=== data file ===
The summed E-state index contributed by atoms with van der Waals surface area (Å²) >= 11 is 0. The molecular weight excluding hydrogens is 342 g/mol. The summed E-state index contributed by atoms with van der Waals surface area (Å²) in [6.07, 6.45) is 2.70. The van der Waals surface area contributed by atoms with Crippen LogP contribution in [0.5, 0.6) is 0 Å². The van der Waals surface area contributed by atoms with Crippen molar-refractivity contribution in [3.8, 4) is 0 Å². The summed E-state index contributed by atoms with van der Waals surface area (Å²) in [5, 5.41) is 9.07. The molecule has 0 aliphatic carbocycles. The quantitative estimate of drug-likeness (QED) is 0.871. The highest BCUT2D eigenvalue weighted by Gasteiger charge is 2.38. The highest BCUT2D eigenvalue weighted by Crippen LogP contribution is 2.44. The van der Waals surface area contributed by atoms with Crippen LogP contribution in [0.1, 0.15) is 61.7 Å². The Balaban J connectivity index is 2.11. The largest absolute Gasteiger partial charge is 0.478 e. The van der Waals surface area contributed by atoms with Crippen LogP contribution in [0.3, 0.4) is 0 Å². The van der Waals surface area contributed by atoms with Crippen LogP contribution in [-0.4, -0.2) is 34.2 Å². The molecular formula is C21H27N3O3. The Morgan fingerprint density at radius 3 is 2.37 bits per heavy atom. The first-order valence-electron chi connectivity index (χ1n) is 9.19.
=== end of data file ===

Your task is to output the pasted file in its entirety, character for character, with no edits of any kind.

The summed E-state index contributed by atoms with van der Waals surface area (Å²) >= 11 is 0. The molecular weight excluding hydrogens is 342 g/mol. The summed E-state index contributed by atoms with van der Waals surface area (Å²) in [6.07, 6.45) is 2.70. The van der Waals surface area contributed by atoms with Crippen LogP contribution in [0.5, 0.6) is 0 Å². The van der Waals surface area contributed by atoms with Crippen molar-refractivity contribution in [3.8, 4) is 0 Å². The summed E-state index contributed by atoms with van der Waals surface area (Å²) in [5, 5.41) is 9.07. The molecule has 0 aliphatic carbocycles. The quantitative estimate of drug-likeness (QED) is 0.871. The highest BCUT2D eigenvalue weighted by Gasteiger charge is 2.38. The highest BCUT2D eigenvalue weighted by Crippen LogP contribution is 2.44. The van der Waals surface area contributed by atoms with Crippen LogP contribution in [0.1, 0.15) is 61.7 Å². The Balaban J connectivity index is 2.11. The largest absolute Gasteiger partial charge is 0.478 e. The van der Waals surface area contributed by atoms with Crippen LogP contribution in [0.3, 0.4) is 0 Å². The van der Waals surface area contributed by atoms with Crippen LogP contribution in [-0.4, -0.2) is 34.2 Å². The molecular formula is C21H27N3O3. The Morgan fingerprint density at radius 3 is 2.37 bits per heavy atom. The first-order valence-electron chi connectivity index (χ1n) is 9.19.